When I asked my grandmother how her day was, she’d say,

“I had to kill them little chickens. I had to kill them little chickens.”

—Kiese Laymon


—and if we threw the lever, stilled

the line, righted their clasped flapping

selves, cooled the scalding tanks,

buried the knives, held each body

to a damp ground, to seeds

and roosts, Fall in her damp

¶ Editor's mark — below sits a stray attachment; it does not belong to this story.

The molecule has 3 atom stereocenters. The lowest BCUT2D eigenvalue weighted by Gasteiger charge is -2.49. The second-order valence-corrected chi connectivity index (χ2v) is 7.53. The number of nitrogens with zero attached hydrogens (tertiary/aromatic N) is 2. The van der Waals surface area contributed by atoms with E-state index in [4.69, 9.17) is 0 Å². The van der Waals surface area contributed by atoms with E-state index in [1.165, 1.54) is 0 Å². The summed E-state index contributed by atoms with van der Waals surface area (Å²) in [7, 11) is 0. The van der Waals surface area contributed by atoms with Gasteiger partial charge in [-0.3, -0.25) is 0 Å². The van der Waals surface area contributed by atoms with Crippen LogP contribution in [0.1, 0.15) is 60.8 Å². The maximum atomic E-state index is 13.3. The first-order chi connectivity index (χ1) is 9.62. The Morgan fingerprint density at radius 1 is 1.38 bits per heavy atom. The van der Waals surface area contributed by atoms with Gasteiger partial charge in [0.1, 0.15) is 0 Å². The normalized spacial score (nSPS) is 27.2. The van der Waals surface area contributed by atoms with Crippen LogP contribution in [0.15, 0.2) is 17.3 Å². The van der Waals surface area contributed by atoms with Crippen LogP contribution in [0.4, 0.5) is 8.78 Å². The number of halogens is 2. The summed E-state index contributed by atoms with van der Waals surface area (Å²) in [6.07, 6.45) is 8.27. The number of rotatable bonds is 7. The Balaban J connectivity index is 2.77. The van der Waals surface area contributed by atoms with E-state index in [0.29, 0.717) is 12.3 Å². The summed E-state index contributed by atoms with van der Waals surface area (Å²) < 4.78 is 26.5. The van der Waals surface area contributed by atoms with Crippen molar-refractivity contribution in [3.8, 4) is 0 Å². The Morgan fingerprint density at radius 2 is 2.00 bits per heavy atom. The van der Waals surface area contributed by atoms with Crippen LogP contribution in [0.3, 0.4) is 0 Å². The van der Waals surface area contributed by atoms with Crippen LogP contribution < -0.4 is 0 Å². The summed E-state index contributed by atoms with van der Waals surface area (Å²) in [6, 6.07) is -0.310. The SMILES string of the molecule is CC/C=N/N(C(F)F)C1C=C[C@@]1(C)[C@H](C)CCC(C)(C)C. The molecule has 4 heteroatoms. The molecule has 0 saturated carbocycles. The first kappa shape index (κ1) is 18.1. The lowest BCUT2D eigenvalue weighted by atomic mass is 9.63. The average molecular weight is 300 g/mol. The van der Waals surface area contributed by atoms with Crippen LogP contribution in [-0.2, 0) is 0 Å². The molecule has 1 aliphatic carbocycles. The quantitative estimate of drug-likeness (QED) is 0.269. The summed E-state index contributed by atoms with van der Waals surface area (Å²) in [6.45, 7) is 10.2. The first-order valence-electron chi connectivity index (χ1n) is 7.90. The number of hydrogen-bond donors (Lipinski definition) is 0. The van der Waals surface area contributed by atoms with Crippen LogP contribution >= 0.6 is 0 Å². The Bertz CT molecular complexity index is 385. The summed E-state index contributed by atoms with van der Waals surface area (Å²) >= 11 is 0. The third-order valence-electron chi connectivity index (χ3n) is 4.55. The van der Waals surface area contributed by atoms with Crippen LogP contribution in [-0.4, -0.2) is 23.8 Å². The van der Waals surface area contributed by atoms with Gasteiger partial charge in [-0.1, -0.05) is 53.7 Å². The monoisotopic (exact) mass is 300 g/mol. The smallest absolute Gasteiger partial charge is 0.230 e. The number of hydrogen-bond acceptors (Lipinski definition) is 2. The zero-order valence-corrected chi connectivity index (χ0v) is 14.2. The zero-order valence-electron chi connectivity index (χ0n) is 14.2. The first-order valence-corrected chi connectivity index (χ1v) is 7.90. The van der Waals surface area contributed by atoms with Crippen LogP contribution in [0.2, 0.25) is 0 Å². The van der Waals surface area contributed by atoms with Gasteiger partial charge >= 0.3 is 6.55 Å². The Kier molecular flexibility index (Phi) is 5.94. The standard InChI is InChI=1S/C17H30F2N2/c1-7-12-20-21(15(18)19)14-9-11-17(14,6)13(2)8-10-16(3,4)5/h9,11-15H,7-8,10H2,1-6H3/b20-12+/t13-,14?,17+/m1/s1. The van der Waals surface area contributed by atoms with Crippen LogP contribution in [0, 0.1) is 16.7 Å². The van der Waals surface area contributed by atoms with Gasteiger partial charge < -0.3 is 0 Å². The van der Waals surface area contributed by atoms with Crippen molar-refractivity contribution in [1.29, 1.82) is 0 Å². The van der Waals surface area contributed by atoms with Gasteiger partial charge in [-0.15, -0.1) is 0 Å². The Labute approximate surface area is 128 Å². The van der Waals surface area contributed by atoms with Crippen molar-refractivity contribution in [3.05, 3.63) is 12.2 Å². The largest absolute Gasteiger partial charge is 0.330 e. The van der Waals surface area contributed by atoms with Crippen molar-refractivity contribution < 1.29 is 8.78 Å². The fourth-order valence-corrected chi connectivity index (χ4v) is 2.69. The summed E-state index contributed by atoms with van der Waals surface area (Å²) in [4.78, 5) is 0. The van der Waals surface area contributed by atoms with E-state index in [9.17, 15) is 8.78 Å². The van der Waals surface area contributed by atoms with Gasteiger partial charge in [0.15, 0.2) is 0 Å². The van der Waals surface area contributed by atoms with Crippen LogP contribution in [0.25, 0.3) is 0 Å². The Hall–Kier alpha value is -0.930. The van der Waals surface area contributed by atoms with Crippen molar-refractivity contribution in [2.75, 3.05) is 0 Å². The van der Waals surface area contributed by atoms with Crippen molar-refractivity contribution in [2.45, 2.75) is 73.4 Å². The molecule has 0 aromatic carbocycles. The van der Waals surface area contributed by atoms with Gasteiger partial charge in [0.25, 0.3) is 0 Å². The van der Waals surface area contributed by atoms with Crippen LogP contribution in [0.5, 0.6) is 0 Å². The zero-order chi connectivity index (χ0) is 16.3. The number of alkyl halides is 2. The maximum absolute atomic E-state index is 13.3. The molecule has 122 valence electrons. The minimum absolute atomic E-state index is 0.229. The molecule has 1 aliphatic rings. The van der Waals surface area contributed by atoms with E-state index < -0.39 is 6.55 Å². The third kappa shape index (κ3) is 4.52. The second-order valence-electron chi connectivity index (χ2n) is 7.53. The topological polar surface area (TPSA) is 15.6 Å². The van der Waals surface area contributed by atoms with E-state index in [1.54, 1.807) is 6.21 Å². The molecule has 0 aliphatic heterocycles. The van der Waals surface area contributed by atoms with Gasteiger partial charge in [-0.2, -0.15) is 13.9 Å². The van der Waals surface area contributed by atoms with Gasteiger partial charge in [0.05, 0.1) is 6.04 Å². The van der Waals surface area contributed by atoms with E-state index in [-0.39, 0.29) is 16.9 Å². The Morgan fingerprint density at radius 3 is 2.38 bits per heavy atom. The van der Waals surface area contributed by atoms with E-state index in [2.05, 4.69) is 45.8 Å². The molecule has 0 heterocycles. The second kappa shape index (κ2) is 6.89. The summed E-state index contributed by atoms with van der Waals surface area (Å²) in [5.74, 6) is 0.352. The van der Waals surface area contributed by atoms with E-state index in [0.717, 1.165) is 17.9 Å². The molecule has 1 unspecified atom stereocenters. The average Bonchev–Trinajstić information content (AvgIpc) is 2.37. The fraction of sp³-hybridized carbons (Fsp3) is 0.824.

brown dress calling for roosts and seeds,

feathers as protection, gloss, veins contoured

and valued on her neck, wings stretched and loved

at her sides, wings splendid and muscled

for the stretch, her breast’s red heart snug

in its beat, her cells knit into the fibers of her

for her life’s work,

that  not  ours—